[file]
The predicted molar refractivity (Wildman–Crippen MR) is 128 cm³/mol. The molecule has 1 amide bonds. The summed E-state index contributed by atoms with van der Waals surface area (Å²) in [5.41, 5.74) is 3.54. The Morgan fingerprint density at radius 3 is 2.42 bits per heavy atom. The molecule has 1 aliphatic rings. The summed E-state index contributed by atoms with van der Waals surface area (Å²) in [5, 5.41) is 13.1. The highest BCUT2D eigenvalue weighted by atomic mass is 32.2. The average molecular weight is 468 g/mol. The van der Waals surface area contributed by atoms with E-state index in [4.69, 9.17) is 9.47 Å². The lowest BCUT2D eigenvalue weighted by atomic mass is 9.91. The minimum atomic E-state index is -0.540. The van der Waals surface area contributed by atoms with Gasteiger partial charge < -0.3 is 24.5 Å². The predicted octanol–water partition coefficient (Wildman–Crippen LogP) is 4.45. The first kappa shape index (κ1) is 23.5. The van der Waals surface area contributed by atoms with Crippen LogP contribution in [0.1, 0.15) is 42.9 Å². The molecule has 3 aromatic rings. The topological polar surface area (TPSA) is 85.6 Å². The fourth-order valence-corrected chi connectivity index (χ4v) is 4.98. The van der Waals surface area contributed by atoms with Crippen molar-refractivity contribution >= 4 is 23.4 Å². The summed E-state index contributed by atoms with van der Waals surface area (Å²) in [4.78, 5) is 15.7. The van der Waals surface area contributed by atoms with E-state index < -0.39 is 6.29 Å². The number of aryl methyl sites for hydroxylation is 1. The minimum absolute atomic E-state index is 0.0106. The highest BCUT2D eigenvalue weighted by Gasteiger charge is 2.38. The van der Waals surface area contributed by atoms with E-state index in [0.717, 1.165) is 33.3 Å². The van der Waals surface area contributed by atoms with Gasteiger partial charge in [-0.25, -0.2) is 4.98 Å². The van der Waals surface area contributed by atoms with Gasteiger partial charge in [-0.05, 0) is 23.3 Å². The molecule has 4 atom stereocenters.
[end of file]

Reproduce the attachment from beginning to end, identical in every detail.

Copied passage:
The predicted molar refractivity (Wildman–Crippen MR) is 128 cm³/mol. The molecule has 1 amide bonds. The summed E-state index contributed by atoms with van der Waals surface area (Å²) in [5.41, 5.74) is 3.54. The Morgan fingerprint density at radius 3 is 2.42 bits per heavy atom. The molecule has 1 aliphatic rings. The summed E-state index contributed by atoms with van der Waals surface area (Å²) in [5, 5.41) is 13.1. The highest BCUT2D eigenvalue weighted by atomic mass is 32.2. The average molecular weight is 468 g/mol. The van der Waals surface area contributed by atoms with E-state index in [4.69, 9.17) is 9.47 Å². The lowest BCUT2D eigenvalue weighted by atomic mass is 9.91. The minimum atomic E-state index is -0.540. The van der Waals surface area contributed by atoms with Gasteiger partial charge < -0.3 is 24.5 Å². The predicted octanol–water partition coefficient (Wildman–Crippen LogP) is 4.45. The first kappa shape index (κ1) is 23.5. The van der Waals surface area contributed by atoms with Crippen LogP contribution in [0.1, 0.15) is 42.9 Å². The molecule has 3 aromatic rings. The topological polar surface area (TPSA) is 85.6 Å². The fourth-order valence-corrected chi connectivity index (χ4v) is 4.98. The van der Waals surface area contributed by atoms with Crippen molar-refractivity contribution >= 4 is 23.4 Å². The summed E-state index contributed by atoms with van der Waals surface area (Å²) in [4.78, 5) is 15.7. The van der Waals surface area contributed by atoms with E-state index < -0.39 is 6.29 Å². The number of aryl methyl sites for hydroxylation is 1. The minimum absolute atomic E-state index is 0.0106. The highest BCUT2D eigenvalue weighted by Gasteiger charge is 2.38. The van der Waals surface area contributed by atoms with E-state index in [0.717, 1.165) is 33.3 Å². The van der Waals surface area contributed by atoms with Gasteiger partial charge in [-0.25, -0.2) is 4.98 Å². The van der Waals surface area contributed by atoms with Gasteiger partial charge in [-0.05, 0) is 23.3 Å². The molecule has 4 atom stereocenters.